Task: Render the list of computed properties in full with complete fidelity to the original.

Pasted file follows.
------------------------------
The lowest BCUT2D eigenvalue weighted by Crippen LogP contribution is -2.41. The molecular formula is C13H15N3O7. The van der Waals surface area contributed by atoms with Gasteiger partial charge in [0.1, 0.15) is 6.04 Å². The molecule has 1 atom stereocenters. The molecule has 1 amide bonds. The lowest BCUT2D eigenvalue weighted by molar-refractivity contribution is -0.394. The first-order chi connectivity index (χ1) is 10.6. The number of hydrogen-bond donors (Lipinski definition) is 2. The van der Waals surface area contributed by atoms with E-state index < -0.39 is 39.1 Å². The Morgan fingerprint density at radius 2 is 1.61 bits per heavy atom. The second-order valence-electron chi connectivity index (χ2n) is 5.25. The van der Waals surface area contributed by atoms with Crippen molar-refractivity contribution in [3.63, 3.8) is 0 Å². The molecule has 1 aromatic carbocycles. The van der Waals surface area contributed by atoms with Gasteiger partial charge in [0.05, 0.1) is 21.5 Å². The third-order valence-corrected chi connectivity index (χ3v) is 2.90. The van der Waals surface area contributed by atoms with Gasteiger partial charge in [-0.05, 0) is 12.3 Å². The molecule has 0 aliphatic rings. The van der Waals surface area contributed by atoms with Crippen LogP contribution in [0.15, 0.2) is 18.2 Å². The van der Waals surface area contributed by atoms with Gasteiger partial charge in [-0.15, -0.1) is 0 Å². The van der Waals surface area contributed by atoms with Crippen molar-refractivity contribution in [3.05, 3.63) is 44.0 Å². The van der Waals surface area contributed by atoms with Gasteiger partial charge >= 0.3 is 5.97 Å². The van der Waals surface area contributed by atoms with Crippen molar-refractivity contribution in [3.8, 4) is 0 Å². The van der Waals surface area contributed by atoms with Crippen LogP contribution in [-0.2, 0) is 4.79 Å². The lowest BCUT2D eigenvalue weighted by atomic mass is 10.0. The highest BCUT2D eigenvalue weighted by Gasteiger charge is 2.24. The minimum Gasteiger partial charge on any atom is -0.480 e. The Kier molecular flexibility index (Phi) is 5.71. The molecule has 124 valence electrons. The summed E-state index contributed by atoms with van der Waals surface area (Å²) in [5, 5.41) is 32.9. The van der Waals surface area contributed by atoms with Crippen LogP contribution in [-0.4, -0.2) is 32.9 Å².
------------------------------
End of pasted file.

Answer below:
The lowest BCUT2D eigenvalue weighted by Crippen LogP contribution is -2.41. The molecular formula is C13H15N3O7. The van der Waals surface area contributed by atoms with Gasteiger partial charge in [0.1, 0.15) is 6.04 Å². The molecule has 1 atom stereocenters. The molecule has 1 amide bonds. The lowest BCUT2D eigenvalue weighted by molar-refractivity contribution is -0.394. The first-order chi connectivity index (χ1) is 10.6. The number of hydrogen-bond donors (Lipinski definition) is 2. The van der Waals surface area contributed by atoms with E-state index < -0.39 is 39.1 Å². The Morgan fingerprint density at radius 2 is 1.61 bits per heavy atom. The second-order valence-electron chi connectivity index (χ2n) is 5.25. The van der Waals surface area contributed by atoms with Crippen molar-refractivity contribution in [3.63, 3.8) is 0 Å². The molecule has 1 aromatic carbocycles. The van der Waals surface area contributed by atoms with Gasteiger partial charge in [0.05, 0.1) is 21.5 Å². The third-order valence-corrected chi connectivity index (χ3v) is 2.90. The van der Waals surface area contributed by atoms with Gasteiger partial charge in [-0.05, 0) is 12.3 Å². The molecule has 0 aliphatic rings. The van der Waals surface area contributed by atoms with Crippen LogP contribution in [0.15, 0.2) is 18.2 Å². The van der Waals surface area contributed by atoms with Gasteiger partial charge in [-0.15, -0.1) is 0 Å². The van der Waals surface area contributed by atoms with Crippen molar-refractivity contribution in [3.05, 3.63) is 44.0 Å². The van der Waals surface area contributed by atoms with Gasteiger partial charge >= 0.3 is 5.97 Å². The van der Waals surface area contributed by atoms with Crippen molar-refractivity contribution in [3.8, 4) is 0 Å². The van der Waals surface area contributed by atoms with Crippen LogP contribution in [-0.2, 0) is 4.79 Å². The lowest BCUT2D eigenvalue weighted by atomic mass is 10.0. The highest BCUT2D eigenvalue weighted by Gasteiger charge is 2.24. The minimum Gasteiger partial charge on any atom is -0.480 e. The Kier molecular flexibility index (Phi) is 5.71. The molecule has 124 valence electrons. The summed E-state index contributed by atoms with van der Waals surface area (Å²) in [5, 5.41) is 32.9. The van der Waals surface area contributed by atoms with Crippen LogP contribution in [-0.4, -0.2) is 32.9 Å².